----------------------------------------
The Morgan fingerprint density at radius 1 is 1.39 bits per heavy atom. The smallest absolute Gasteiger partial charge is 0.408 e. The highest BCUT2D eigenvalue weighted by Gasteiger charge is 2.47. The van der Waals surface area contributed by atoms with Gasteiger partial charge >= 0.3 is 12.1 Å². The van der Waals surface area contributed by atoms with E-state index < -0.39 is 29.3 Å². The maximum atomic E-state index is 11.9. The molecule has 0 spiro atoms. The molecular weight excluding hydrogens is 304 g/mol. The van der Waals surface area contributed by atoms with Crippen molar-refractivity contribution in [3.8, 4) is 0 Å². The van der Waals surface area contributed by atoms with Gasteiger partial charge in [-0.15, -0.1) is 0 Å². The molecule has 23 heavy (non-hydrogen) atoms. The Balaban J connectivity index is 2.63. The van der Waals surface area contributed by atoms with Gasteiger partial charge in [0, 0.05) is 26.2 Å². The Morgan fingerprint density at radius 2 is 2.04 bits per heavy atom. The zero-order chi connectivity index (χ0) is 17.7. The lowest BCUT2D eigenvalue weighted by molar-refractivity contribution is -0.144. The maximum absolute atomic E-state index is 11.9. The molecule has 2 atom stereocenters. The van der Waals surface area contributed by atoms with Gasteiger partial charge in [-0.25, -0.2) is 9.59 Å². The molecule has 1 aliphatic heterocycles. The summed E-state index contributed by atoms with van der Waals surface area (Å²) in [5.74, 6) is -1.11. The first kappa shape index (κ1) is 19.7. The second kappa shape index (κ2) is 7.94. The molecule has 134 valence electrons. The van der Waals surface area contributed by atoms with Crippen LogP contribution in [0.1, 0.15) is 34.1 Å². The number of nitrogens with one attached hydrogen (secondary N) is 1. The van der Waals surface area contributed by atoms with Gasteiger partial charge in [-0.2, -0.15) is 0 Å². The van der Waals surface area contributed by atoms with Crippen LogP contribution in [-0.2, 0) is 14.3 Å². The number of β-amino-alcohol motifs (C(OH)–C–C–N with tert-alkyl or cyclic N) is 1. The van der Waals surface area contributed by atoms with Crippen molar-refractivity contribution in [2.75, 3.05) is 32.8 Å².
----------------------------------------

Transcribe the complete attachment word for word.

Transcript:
The Morgan fingerprint density at radius 1 is 1.39 bits per heavy atom. The smallest absolute Gasteiger partial charge is 0.408 e. The highest BCUT2D eigenvalue weighted by Gasteiger charge is 2.47. The van der Waals surface area contributed by atoms with Gasteiger partial charge >= 0.3 is 12.1 Å². The van der Waals surface area contributed by atoms with E-state index < -0.39 is 29.3 Å². The maximum atomic E-state index is 11.9. The molecule has 0 spiro atoms. The molecular weight excluding hydrogens is 304 g/mol. The van der Waals surface area contributed by atoms with Crippen molar-refractivity contribution in [3.8, 4) is 0 Å². The van der Waals surface area contributed by atoms with Gasteiger partial charge in [-0.15, -0.1) is 0 Å². The molecule has 23 heavy (non-hydrogen) atoms. The Balaban J connectivity index is 2.63. The van der Waals surface area contributed by atoms with Gasteiger partial charge in [0, 0.05) is 26.2 Å². The Morgan fingerprint density at radius 2 is 2.04 bits per heavy atom. The zero-order chi connectivity index (χ0) is 17.7. The lowest BCUT2D eigenvalue weighted by molar-refractivity contribution is -0.144. The maximum absolute atomic E-state index is 11.9. The molecule has 2 atom stereocenters. The van der Waals surface area contributed by atoms with Gasteiger partial charge in [-0.25, -0.2) is 9.59 Å². The molecule has 1 aliphatic heterocycles. The summed E-state index contributed by atoms with van der Waals surface area (Å²) in [5.74, 6) is -1.11. The first kappa shape index (κ1) is 19.7. The second kappa shape index (κ2) is 7.94. The molecule has 134 valence electrons. The van der Waals surface area contributed by atoms with Crippen LogP contribution in [0.1, 0.15) is 34.1 Å². The number of nitrogens with one attached hydrogen (secondary N) is 1. The van der Waals surface area contributed by atoms with Gasteiger partial charge in [-0.2, -0.15) is 0 Å². The van der Waals surface area contributed by atoms with Crippen LogP contribution in [-0.2, 0) is 14.3 Å². The number of β-amino-alcohol motifs (C(OH)–C–C–N with tert-alkyl or cyclic N) is 1. The van der Waals surface area contributed by atoms with Crippen molar-refractivity contribution in [2.75, 3.05) is 32.8 Å².